Combination immunotherapy, as received by our patient, has been investigated in many clinical trials. Phase 1 trial of combination nivolumab and ipilimumab in newly diagnosed advanced melanoma showed clinical activity with ORR of 40% and deep tumor regression in a large proportion of patients, irrespective of absolute lymphocyte count or PDL-1 expression [51]. This result was reproduced in Checkmate 067, a 3-arm randomized phase III trial of ipilimumab alone, ipilimumab plus nivolumab, or nivolumab alone, where results showed statistically significantly longer PFS and OS with nivolumab plus ipilimumab or nivolumab alone than with ipilimumab alone [4, 52]. The phase II Keynote 024 and Anti-PD1 Brain Collaboration (ABC) trials of nivolumab and ipilimumab in combination also showed their effectiveness and safety in melanoma with brain metastasis. In second-line settings, ipilimumab alone had a better PFS compared to ipilimumab plus nivolumab, in patients with advanced melanoma after treatment failure on anti-PD-1 [53]. As expected, nivolumab led to a better objective response and fewer toxic effects than alternative chemotherapy in patients with advanced melanoma that progressed after ipilimumab or ipilimumab and a BRAF inhibitor [54]. Toxicity remains a major concern with combined immunotherapy as in our patient. The most common adverse events reported in Checkmate 067 in the nivolumab-plus-ipilimumab group were diarrhea (in 44.1% of patients), fatigue (in 35.1%), and pruritus (in 33.2%). One death due to neutropenia was reported in the nivolumab alone group, but none were reported in the nivolumab-plus-ipilimumab group. Cytopenia though uncommon could be an adverse effect of immunotherapy; our patient achieved a complete bone marrow response and normalization of CBC, and her cytopenia was due to marrow invasion by metastatic melanoma, thus inhibiting normal hematopoiesis. The rationale for BM response seen is likely related to the 10% PDL1 expression, known high mutation burden of malignant melanoma, and it also suggests high immunogenicity of the BM.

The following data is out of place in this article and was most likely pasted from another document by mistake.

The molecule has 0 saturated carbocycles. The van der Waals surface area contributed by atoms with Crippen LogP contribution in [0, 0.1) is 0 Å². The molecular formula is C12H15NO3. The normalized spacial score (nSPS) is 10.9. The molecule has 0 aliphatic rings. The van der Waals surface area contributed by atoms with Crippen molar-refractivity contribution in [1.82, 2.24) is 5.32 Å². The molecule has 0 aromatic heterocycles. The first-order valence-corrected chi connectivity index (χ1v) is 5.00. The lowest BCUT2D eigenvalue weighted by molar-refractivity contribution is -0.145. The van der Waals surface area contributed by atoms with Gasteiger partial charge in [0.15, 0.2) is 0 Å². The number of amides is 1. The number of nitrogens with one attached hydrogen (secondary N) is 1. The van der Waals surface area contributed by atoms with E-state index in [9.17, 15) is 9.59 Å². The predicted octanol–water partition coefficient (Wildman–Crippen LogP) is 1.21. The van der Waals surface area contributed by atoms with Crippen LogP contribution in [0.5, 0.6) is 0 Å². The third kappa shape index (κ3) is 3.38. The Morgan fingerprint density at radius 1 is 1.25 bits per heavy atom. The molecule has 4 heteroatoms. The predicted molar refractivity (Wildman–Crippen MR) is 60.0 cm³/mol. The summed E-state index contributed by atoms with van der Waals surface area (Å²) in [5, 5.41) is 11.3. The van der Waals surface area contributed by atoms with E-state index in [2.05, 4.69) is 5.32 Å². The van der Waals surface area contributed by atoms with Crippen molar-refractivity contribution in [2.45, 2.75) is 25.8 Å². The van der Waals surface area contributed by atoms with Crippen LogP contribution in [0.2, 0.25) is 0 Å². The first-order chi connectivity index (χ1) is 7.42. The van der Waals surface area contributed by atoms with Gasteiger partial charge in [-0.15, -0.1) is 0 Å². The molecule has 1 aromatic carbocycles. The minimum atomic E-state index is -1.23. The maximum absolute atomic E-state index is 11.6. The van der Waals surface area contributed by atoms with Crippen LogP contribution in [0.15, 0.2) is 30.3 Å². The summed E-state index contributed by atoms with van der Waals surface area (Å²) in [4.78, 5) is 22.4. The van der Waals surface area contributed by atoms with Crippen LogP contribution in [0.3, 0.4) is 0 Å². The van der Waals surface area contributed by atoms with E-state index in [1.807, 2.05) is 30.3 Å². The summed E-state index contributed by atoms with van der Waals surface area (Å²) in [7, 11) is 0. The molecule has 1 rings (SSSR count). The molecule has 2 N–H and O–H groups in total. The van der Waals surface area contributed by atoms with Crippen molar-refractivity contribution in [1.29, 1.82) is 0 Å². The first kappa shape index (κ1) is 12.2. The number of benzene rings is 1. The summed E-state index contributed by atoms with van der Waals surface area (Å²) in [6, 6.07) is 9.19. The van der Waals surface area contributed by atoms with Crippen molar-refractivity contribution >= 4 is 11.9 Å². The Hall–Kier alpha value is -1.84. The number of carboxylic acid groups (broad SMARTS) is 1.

Approximately 40% to 50% of malignant melanomas express mutation in BRAF, a protein kinase that activates the MAP kinase/ERK-signaling pathway, causing cell growth and cancer replication [55]. In 2011, clinical trials showed 69% RR with vemurafenib, an anti-BRAF, though this response was short-lived in patients with BRAF-V600E mutation [56]. Dabrafenib, a reversible ATP-competitive inhibitor for BRAF, was also approved in March 2013. Combining inhibitors for mitogen-activated, extracellular signal-regulated kinase (MEK) and BRAF were associated with longer median PFS and OS [57]. The combination of anti-MEK and BRAF inhibitors is associated with delayed emergence of resistance and a reduced incidence of cutaneous hyperproliferative lesions.

Future directions in management of metastatic melanoma include vaccine, antiangiogenesis, and targeted therapies against NRAS, RAC1, ERK, and PI3K and c-KIT or PTEN. The role of percentage PDL-1 expression in the choice of immune checkpoint inhibitors, as well as the sequencing of therapy in patients with aberrant BRAF mutations, leaves intriguing questions to be answered.

4. Conclusion

Metastatic melanoma of the BM presenting with DIC in the absence of widespread metastasis is rare but remains a differential diagnosis in patients presenting with coagulopathy or cytopenia. Combination immunotherapy should be strongly considered in patients with good performance status, as our patient’s excellent response suggests high immunogenicity of the BM, consistent with evolving data on immune checkpoint inhibitors in hematologic malignancies. To our knowledge, this is the first case report of BM metastatic melanoma in DIC treated with combination nivolumab plus ipilimumab. Our systematic review confirmed the dismal prognosis of this patient cohort with standard chemotherapy or treatment delay. Aggressive supportive care and prompt institution of immunotherapy can be lifesaving.

Conflicts of Interest

The authors declare that there are no conflicts of interest regarding the publication of this paper.


The authors thank Dr. Mark Micale for assistance with cytogenetics images and interpretation and Dr. Michelle Young for assistance with skin biopsy staining and interpretation.